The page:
It is also a no-win situation. Some students learn to be better writers and decide they don't need you any more. Other students don't learn, no matter how hard the teacher tries, and instead of recognizing themselves as blockheads, blame the teacher for incompetence. While they should not, writers tend to take this personally. Writers take everything personally.
There's also the writer's tendency to think universally, as if their opinions express truths all writers hold. As with clichés, this should be avoided like the plague.
Finally: Good writing will always be appreciated.
From about 1900 - 1950 most people used the railroads to travel and every train station newsstand carried magazines with short stories for riders to read on the trip. Often these were devoted to a particular genre (detective, western, science fiction).
This prolonged success made the railroads over-confident and they failed to see how airlines and the interstate highway system would take away their business. With the fall of the railroads, short stories also fell into decline. Sadly writers, particularly those of short fiction, are trapped (at least spiritually) in this "golden age."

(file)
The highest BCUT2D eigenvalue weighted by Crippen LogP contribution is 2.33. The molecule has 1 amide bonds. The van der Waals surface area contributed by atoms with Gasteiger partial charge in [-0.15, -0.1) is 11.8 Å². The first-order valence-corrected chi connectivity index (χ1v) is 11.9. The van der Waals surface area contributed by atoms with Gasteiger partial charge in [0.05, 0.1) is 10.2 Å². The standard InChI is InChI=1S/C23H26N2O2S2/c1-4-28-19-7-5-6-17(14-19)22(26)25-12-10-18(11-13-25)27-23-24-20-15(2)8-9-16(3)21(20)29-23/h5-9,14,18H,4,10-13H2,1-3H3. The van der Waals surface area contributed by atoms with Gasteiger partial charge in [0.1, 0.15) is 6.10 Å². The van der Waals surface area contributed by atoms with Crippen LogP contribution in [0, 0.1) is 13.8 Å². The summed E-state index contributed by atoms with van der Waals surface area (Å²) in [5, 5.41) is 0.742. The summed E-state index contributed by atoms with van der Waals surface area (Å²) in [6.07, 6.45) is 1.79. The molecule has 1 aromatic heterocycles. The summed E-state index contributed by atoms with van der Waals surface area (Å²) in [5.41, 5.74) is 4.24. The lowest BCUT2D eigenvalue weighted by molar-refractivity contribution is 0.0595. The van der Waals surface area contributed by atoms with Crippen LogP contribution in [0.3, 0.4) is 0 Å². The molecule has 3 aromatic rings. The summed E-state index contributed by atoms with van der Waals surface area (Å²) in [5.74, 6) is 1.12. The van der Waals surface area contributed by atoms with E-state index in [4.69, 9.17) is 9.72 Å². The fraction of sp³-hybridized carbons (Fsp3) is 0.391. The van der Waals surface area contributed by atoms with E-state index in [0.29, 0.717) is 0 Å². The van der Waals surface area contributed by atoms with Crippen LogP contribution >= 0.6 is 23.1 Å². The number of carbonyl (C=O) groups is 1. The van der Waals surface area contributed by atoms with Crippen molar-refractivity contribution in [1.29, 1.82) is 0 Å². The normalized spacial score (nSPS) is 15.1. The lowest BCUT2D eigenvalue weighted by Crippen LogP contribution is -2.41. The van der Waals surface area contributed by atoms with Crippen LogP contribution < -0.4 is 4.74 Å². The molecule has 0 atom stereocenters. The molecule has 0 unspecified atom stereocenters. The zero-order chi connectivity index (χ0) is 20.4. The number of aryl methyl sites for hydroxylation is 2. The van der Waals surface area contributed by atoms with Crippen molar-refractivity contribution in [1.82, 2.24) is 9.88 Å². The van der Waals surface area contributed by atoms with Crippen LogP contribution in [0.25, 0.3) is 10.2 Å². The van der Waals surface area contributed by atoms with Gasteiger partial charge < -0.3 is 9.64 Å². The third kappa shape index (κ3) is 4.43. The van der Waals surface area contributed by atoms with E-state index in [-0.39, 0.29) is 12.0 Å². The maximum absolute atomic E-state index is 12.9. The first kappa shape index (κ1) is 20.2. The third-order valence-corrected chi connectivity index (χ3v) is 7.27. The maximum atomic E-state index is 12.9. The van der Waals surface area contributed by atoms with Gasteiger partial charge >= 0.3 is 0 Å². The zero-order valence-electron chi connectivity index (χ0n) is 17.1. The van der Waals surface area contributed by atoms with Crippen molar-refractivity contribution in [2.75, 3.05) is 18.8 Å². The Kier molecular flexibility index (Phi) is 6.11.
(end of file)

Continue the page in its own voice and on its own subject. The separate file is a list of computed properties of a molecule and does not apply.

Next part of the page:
A few "name" writers kept the art form alive through the rest of the twentieth century. But whether literature survives is in doubt.
So you have a group of overly-sensitive egotists with questionable people skills practicing a moribund art form because it's all they're good at and believing that wishing it so -- that people will rediscover the joys of reading -- will make it so.
But public tastes are cyclical and things sometimes become so old that they're rediscovered and considered new again. So there is hope.
Oh yeah, there is one more: Writers are also hopeless romantics.